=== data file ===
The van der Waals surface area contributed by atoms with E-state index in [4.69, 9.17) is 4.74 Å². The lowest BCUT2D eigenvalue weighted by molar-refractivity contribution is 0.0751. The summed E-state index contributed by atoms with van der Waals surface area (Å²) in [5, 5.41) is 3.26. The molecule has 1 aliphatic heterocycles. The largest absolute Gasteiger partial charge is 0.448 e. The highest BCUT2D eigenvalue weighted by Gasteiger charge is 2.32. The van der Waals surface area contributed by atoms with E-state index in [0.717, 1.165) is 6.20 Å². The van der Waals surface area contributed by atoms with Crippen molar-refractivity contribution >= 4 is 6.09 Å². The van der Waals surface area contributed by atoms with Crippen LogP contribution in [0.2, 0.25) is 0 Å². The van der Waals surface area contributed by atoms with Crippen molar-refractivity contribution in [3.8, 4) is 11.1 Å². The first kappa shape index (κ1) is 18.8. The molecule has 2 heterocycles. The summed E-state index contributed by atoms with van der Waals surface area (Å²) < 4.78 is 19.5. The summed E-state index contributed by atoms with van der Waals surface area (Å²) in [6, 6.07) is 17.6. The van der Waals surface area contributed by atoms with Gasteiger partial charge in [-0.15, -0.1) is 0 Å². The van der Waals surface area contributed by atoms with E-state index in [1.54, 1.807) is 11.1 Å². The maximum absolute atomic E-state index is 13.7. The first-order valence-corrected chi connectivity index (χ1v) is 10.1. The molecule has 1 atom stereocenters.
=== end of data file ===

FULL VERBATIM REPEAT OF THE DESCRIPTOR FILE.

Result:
The van der Waals surface area contributed by atoms with E-state index in [4.69, 9.17) is 4.74 Å². The lowest BCUT2D eigenvalue weighted by molar-refractivity contribution is 0.0751. The summed E-state index contributed by atoms with van der Waals surface area (Å²) in [5, 5.41) is 3.26. The molecule has 1 aliphatic heterocycles. The largest absolute Gasteiger partial charge is 0.448 e. The highest BCUT2D eigenvalue weighted by Gasteiger charge is 2.32. The van der Waals surface area contributed by atoms with E-state index in [0.717, 1.165) is 6.20 Å². The van der Waals surface area contributed by atoms with Crippen molar-refractivity contribution >= 4 is 6.09 Å². The van der Waals surface area contributed by atoms with Crippen LogP contribution in [0.2, 0.25) is 0 Å². The van der Waals surface area contributed by atoms with Crippen molar-refractivity contribution in [3.8, 4) is 11.1 Å². The first kappa shape index (κ1) is 18.8. The molecule has 2 heterocycles. The summed E-state index contributed by atoms with van der Waals surface area (Å²) < 4.78 is 19.5. The summed E-state index contributed by atoms with van der Waals surface area (Å²) in [6, 6.07) is 17.6. The van der Waals surface area contributed by atoms with Gasteiger partial charge in [-0.15, -0.1) is 0 Å². The van der Waals surface area contributed by atoms with E-state index in [1.54, 1.807) is 11.1 Å². The maximum absolute atomic E-state index is 13.7. The first-order valence-corrected chi connectivity index (χ1v) is 10.1. The molecule has 1 atom stereocenters.